4. The method for creation of an infrared mark of claim 1 further comprising where the at least one background color mixture further comprises common carbon black toner.
5. The method for creation of an infrared mark of claim 4 further comprising where the at least one foreground color mixture is provided as entirely without common carbon black toner in its mixture.
6. The method for creation of an infrared mark of claim 1 further comprising where the distraction pattern using the distraction color mixture is used to delineate icons.
7. The method for creation of an infrared mark of claim 1 further comprising where the distraction pattern using the distraction color mixture is used to delineate a repeating pattern.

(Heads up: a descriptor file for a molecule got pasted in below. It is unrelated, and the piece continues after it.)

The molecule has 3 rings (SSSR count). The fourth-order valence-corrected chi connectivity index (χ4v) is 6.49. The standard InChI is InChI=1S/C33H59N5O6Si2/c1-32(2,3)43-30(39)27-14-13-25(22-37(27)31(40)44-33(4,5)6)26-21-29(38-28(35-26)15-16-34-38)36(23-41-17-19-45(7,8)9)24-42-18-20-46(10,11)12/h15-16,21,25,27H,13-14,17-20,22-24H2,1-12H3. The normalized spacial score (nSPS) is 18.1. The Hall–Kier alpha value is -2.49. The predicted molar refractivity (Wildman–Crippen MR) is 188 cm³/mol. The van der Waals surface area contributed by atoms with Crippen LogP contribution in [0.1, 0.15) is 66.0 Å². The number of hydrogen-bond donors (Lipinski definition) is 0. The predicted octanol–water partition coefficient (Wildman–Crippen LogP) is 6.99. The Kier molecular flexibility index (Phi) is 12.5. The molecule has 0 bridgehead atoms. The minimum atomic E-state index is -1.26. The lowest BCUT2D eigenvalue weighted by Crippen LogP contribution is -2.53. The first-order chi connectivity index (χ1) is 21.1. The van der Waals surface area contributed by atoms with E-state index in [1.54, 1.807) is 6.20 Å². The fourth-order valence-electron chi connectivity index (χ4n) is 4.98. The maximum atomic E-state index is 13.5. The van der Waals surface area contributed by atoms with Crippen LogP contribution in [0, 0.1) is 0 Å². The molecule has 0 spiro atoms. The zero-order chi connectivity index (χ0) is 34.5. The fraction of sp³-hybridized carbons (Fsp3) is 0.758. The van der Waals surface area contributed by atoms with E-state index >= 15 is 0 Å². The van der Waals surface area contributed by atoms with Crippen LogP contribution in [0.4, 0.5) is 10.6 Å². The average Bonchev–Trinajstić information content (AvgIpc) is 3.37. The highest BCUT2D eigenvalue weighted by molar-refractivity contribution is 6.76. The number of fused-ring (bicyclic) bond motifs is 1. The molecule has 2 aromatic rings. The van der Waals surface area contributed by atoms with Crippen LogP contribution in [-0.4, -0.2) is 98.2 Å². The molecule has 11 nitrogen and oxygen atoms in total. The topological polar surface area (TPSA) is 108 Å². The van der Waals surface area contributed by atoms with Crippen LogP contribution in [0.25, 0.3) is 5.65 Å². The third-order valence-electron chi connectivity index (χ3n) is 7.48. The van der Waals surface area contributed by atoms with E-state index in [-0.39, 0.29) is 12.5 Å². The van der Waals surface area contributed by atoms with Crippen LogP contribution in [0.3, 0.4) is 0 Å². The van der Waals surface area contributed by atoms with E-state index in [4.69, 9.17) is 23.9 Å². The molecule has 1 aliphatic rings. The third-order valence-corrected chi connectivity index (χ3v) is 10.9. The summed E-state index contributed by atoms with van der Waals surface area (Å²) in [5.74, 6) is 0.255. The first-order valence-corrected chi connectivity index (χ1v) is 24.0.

8. The method for creation of an infrared mark of claim 7 further comprising where the repeating pattern is a checker board pattern.
9. The method for creation of an infrared mark of claim 7 further comprising where the repeating pattern is a diamond pattern.
10. The method for creation of an infrared mark of claim 7 further comprising where the repeating pattern is a crosshatch pattern.
11. An infrared mark as rendered by a conventional printing device as an image on a substrate comprising:
a substrate reflective of infrared;
at least one background color mixture for the infrared mark;
at least one foreground color mixture for the infrared mark, the at least one foreground color mixture exhibiting low contrast against the at least one background color mixture under normal illumination, and high contrast against the at least one background color mixture under infrared illumination; and,